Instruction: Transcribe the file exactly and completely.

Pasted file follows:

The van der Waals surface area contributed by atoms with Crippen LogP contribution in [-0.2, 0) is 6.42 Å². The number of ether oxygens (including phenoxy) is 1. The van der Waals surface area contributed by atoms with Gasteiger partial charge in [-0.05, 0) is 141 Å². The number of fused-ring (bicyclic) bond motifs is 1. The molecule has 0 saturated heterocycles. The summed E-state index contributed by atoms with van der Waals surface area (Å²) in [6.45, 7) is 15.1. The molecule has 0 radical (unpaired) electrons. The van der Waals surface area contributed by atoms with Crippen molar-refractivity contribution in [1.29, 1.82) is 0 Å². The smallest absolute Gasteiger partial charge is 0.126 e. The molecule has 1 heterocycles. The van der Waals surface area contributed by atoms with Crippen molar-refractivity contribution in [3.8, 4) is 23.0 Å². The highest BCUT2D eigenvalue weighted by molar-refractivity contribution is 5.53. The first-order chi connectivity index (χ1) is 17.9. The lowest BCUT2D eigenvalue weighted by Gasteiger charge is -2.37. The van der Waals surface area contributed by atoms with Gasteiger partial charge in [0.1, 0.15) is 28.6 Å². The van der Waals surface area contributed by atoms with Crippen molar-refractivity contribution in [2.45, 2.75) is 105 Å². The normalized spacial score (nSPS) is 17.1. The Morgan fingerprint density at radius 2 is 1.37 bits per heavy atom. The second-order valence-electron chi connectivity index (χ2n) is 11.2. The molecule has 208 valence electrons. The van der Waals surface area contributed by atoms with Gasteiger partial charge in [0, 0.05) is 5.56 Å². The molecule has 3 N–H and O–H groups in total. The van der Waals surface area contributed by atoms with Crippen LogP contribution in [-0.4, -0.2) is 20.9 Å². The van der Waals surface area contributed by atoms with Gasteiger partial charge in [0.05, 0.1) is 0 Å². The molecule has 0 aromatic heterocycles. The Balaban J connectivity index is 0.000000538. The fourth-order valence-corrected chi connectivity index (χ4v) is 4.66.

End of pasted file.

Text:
The van der Waals surface area contributed by atoms with Crippen LogP contribution in [-0.2, 0) is 6.42 Å². The number of ether oxygens (including phenoxy) is 1. The van der Waals surface area contributed by atoms with Gasteiger partial charge in [-0.05, 0) is 141 Å². The number of fused-ring (bicyclic) bond motifs is 1. The molecule has 0 saturated heterocycles. The summed E-state index contributed by atoms with van der Waals surface area (Å²) in [6.45, 7) is 15.1. The molecule has 0 radical (unpaired) electrons. The van der Waals surface area contributed by atoms with Crippen molar-refractivity contribution in [1.29, 1.82) is 0 Å². The smallest absolute Gasteiger partial charge is 0.126 e. The molecule has 1 heterocycles. The van der Waals surface area contributed by atoms with Crippen molar-refractivity contribution in [3.8, 4) is 23.0 Å². The highest BCUT2D eigenvalue weighted by molar-refractivity contribution is 5.53. The first-order chi connectivity index (χ1) is 17.9. The lowest BCUT2D eigenvalue weighted by Gasteiger charge is -2.37. The van der Waals surface area contributed by atoms with Gasteiger partial charge in [0.1, 0.15) is 28.6 Å². The van der Waals surface area contributed by atoms with Crippen molar-refractivity contribution in [2.45, 2.75) is 105 Å². The normalized spacial score (nSPS) is 17.1. The Morgan fingerprint density at radius 2 is 1.37 bits per heavy atom. The second-order valence-electron chi connectivity index (χ2n) is 11.2. The molecule has 208 valence electrons. The van der Waals surface area contributed by atoms with Gasteiger partial charge in [0, 0.05) is 5.56 Å². The molecule has 3 N–H and O–H groups in total. The van der Waals surface area contributed by atoms with Crippen LogP contribution in [-0.4, -0.2) is 20.9 Å². The van der Waals surface area contributed by atoms with Gasteiger partial charge in [0.05, 0.1) is 0 Å². The molecule has 0 aromatic heterocycles. The Balaban J connectivity index is 0.000000538. The fourth-order valence-corrected chi connectivity index (χ4v) is 4.66.